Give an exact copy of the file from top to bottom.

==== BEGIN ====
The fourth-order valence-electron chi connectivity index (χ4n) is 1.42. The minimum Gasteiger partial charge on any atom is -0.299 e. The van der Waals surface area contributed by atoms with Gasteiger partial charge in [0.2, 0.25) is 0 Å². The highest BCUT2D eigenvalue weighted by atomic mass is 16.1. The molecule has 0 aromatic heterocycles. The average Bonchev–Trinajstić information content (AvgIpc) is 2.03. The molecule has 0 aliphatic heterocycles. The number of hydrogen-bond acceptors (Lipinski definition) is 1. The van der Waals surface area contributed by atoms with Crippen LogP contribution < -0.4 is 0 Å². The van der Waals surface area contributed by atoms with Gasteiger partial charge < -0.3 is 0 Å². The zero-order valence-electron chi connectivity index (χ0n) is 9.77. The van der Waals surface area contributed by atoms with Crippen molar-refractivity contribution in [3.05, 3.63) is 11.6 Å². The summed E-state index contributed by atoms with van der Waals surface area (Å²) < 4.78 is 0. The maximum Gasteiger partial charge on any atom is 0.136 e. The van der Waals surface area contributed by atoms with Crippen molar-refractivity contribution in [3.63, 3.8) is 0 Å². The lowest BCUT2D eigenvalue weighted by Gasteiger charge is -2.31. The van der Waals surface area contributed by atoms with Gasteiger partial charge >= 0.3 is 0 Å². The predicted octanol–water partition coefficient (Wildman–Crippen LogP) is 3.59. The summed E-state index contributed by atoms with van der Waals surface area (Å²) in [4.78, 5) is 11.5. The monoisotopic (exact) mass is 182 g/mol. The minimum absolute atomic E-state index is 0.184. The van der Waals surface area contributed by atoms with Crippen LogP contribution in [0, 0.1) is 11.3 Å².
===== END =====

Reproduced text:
The fourth-order valence-electron chi connectivity index (χ4n) is 1.42. The minimum Gasteiger partial charge on any atom is -0.299 e. The van der Waals surface area contributed by atoms with Gasteiger partial charge in [0.2, 0.25) is 0 Å². The highest BCUT2D eigenvalue weighted by atomic mass is 16.1. The molecule has 0 aromatic heterocycles. The average Bonchev–Trinajstić information content (AvgIpc) is 2.03. The molecule has 0 aliphatic heterocycles. The number of hydrogen-bond acceptors (Lipinski definition) is 1. The van der Waals surface area contributed by atoms with Crippen LogP contribution < -0.4 is 0 Å². The van der Waals surface area contributed by atoms with Gasteiger partial charge < -0.3 is 0 Å². The zero-order valence-electron chi connectivity index (χ0n) is 9.77. The van der Waals surface area contributed by atoms with Crippen molar-refractivity contribution in [3.05, 3.63) is 11.6 Å². The summed E-state index contributed by atoms with van der Waals surface area (Å²) < 4.78 is 0. The maximum Gasteiger partial charge on any atom is 0.136 e. The van der Waals surface area contributed by atoms with Crippen molar-refractivity contribution in [3.63, 3.8) is 0 Å². The lowest BCUT2D eigenvalue weighted by Gasteiger charge is -2.31. The van der Waals surface area contributed by atoms with Gasteiger partial charge >= 0.3 is 0 Å². The predicted octanol–water partition coefficient (Wildman–Crippen LogP) is 3.59. The summed E-state index contributed by atoms with van der Waals surface area (Å²) in [4.78, 5) is 11.5. The monoisotopic (exact) mass is 182 g/mol. The minimum absolute atomic E-state index is 0.184. The van der Waals surface area contributed by atoms with Crippen LogP contribution in [0, 0.1) is 11.3 Å².